740.00115 European War 1939/185: Telegram
The Ambassador in France ( Bullitt ) to the Secretary of State
[Received December 14—9:08 a.m.]
2971. The representations outlined in the Department’s telegram 1458, November 29, 7 p.m., were presented in writing yesterday at the Foreign Office where they were sympathetically received. A copy of the British note of November 24 had been submitted previously.
From a long and extremely frank conversation with the competent Foreign Office official which followed the submission of our note it may be surmised that the French reply, promised within the next 2 weeks, will be along the following lines:71
At the outbreak of a war into which France entered with reluctance and which began with a drastic general mobilization (which was true of neither England nor Germany) it was found necessary provisionally to intern some 15,000 enemy aliens of military age. Even though the great majority were as refugees bitter enemies of the Hitler regime a popular uproar would have resulted had these Germans been permitted to continue their normal livelihood while all ablebodied Frenchmen had left home and business to fight Germany.
Since that time 6,000 have been released either for service as volunteers in the French Army or for emigration abroad while few older men have been freed unconditionally. The machinery for sifting the trustworthy refugees from the suspects has been improved and accelerated and discussions are now under way with a view to improving the conditions and deciding the ultimate lot of those whose internment may be expected to continue.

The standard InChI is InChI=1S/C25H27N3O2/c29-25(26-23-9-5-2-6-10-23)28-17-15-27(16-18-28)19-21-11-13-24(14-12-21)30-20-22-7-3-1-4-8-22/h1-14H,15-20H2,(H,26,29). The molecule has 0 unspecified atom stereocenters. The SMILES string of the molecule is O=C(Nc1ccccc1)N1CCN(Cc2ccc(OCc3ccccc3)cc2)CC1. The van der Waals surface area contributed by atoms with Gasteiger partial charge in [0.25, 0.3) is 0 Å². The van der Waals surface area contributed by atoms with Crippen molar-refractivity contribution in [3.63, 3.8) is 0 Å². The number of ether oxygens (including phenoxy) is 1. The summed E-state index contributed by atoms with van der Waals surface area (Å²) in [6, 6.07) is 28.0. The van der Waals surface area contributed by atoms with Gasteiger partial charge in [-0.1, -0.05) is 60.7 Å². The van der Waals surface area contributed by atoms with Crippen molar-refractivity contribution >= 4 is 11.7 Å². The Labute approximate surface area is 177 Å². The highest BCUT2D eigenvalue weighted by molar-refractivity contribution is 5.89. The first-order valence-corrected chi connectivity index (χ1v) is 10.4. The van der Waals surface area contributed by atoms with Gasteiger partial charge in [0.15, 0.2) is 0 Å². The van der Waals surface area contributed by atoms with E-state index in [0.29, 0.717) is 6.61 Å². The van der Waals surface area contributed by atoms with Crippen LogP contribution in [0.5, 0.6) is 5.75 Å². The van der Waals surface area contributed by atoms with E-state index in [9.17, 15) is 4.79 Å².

(In this connection and with reference to paragraph 2 (a) of the Department’s [973,] November 28, 4 p.m., to Berlin, the French Government has agreed to the proposal of the International Committee of the Red Cross reported in my 2761, November 15, 5 p.m.,72 that the provision of the Geneva Convention be extended to interned civilians. (See my despatch No. 5364, December 2.72)
With respect to proposed exchanges the Foreign Office is likewise a priori to extending its suggestions to other categories of civilians. It feels, however, that the categories already proposed should come first and earnestly requests that Kirk press the German Government for a reply. The problem of continued relief to French women and children in Germany and Poland inevitably involving the transfer of foreign exchange to enemy is causing concern to the French Government.[Page 655]
In view of Kirk’s telegram 133, November 25, noon,73 concerning the relief problem and the report given by the French Government to the problem of repatriating the categories already proposed (and which constitute the bulk of French civilians in Germany) the Department may wish to urge at Berlin immediate action with respect to persons of non-military status. It should be borne in mind in this connection that virtually all German nationals now in France are refugees whose repatriation would, under the circumstances of their departure from Germany, Czechoslovakia and Austria, be unthinkable.